3. True or false: Most of us eat too many carbohydrates.
True. Americans eat too many calories, period, and many of them come from sweets, sugars, and fats. It's not just about too many carbohydrates but too much of everything, including protein, fat, and alcohol. Your WebMD Weight Loss Clinic eating plan follows the guidelines of the National Academy of Sciences (NAS). The NAS recommends a diet in which 45% to 60% of total calories come from carbohydrates, primarily in the form of low-fat dairy products, fruits, vegetables, and whole grains such as whole-wheat bread and brown rice. The NAS recommends that 10%-35% of calories come from protein, such as seafood, skinless poultry, and lean meat, and 20%-35% come from healthy fats such as vegetable oils, nuts, and seeds.
4. True or false: Weight loss is faster and more effective on a low-carbohydrate diet.
False. Any diet that drastically cuts calories will result in fast weight loss, but research shows that fast weight loss tends to be followed by fast regain. Weight loss results from eating fewer calories and expending more energy with physical activity. The real test of any diet is whether it helps you keep the weight off permanently.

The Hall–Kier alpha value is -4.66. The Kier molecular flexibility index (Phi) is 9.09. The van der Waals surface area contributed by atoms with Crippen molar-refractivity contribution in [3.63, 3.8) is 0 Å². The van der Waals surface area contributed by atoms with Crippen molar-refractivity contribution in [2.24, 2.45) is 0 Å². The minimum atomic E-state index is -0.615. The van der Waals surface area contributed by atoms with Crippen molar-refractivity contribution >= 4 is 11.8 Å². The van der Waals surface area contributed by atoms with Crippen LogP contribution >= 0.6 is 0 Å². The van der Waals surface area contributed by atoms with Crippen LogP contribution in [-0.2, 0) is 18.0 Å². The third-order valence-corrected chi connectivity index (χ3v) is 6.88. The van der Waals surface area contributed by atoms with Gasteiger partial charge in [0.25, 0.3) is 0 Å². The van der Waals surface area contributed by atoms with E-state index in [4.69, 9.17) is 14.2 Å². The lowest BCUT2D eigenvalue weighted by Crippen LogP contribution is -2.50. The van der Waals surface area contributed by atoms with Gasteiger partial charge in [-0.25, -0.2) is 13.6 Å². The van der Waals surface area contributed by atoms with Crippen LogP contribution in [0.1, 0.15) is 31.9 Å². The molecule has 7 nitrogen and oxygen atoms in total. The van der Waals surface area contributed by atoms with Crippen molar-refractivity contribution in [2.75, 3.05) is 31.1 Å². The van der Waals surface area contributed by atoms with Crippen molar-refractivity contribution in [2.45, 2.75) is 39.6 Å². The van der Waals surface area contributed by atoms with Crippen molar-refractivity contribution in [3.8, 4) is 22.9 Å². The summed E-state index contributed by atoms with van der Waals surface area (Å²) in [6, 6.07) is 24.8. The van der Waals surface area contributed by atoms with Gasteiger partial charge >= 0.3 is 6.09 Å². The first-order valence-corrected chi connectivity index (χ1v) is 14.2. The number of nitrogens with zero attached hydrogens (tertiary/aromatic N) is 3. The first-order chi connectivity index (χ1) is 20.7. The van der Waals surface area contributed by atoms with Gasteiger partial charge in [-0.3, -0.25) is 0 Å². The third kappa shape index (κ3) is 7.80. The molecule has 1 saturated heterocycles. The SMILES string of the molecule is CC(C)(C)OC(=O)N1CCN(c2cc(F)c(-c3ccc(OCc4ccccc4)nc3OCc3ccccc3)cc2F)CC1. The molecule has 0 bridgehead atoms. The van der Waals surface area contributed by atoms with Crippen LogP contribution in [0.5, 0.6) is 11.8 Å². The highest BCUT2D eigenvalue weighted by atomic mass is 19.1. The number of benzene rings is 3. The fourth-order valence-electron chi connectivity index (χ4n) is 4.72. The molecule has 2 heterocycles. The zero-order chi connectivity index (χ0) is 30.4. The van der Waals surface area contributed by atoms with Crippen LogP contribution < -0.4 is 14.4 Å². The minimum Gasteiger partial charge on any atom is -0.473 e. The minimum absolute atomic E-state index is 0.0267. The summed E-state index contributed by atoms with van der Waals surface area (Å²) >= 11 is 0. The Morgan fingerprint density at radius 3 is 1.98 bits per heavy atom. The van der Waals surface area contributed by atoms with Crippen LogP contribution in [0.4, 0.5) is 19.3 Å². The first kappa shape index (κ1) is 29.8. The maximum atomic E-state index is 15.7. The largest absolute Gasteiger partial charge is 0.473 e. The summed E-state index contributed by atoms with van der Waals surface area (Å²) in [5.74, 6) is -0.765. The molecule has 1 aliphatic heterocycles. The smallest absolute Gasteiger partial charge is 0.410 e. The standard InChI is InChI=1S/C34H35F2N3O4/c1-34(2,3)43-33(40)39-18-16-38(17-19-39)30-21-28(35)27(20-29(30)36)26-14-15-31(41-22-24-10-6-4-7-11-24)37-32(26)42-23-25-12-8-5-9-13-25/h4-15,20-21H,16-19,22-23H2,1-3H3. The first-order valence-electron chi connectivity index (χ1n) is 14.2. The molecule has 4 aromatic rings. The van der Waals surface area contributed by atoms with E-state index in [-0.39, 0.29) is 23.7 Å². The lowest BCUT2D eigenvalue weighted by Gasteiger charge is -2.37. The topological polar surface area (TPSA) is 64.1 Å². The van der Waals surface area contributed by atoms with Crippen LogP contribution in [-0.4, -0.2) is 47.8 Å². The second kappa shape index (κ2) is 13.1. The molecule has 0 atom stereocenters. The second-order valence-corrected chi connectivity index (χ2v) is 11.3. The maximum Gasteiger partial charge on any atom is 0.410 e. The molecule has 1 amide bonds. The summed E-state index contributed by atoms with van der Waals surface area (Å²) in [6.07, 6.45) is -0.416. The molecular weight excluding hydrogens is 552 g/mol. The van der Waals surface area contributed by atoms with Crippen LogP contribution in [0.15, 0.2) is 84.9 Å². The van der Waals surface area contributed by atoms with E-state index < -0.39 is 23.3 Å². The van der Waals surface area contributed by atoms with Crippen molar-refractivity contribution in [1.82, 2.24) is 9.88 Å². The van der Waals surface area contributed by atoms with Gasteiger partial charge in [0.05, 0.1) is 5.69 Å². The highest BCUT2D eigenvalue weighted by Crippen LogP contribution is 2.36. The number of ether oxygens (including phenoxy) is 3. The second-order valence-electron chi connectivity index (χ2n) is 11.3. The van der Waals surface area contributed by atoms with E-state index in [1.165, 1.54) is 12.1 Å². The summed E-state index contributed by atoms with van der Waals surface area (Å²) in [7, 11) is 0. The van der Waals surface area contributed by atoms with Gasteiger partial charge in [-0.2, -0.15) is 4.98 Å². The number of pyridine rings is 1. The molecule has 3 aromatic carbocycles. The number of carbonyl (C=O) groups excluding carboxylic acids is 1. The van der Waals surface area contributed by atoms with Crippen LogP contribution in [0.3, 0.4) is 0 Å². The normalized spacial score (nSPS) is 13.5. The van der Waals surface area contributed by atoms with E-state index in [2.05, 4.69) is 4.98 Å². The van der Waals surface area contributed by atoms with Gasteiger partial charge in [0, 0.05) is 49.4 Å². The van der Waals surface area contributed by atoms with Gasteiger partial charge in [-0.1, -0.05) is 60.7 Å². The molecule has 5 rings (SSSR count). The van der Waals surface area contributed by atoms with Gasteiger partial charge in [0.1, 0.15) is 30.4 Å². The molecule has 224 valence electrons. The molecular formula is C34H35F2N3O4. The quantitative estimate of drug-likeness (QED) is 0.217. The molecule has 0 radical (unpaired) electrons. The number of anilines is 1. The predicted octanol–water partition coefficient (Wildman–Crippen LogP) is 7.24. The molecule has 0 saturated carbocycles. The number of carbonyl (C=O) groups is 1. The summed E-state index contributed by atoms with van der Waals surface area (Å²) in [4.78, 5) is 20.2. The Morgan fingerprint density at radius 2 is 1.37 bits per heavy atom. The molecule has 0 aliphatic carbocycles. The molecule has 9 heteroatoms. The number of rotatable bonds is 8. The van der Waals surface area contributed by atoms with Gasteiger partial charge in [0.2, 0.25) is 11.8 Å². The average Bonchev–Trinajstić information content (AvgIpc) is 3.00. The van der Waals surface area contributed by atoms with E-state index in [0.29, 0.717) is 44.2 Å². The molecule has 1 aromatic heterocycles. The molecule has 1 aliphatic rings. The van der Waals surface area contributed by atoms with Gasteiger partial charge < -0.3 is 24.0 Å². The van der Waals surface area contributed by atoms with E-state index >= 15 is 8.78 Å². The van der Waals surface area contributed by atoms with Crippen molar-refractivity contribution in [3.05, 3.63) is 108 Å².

Following a low-carbohydrate diet generally puts you into a state called "ketosis," which means your body has no carbohydrates to burn for energy, so it burns stored fat or whatever else is available. Ketosis tends to reduce hunger, so often you end up eating a very low-calorie diet. Of course, it's calories that count when you are trying to lose weight. And every fad diet, one way or another, manages to cut calories.
There are some undesirable side effects of a low-carbohydrate lifestyle, including constipation, bad breath, headaches, and potential vitamin and mineral deficiencies. In the long run, a diet high in fat -- especially saturated fat -- may also increase your risk of heart disease and some cancers. The National Academy of Sciences suggests that everyone should eat a minimum of 130 grams of carbohydrates each day. Do the math. That comes to 520 carbohydrate calories a day.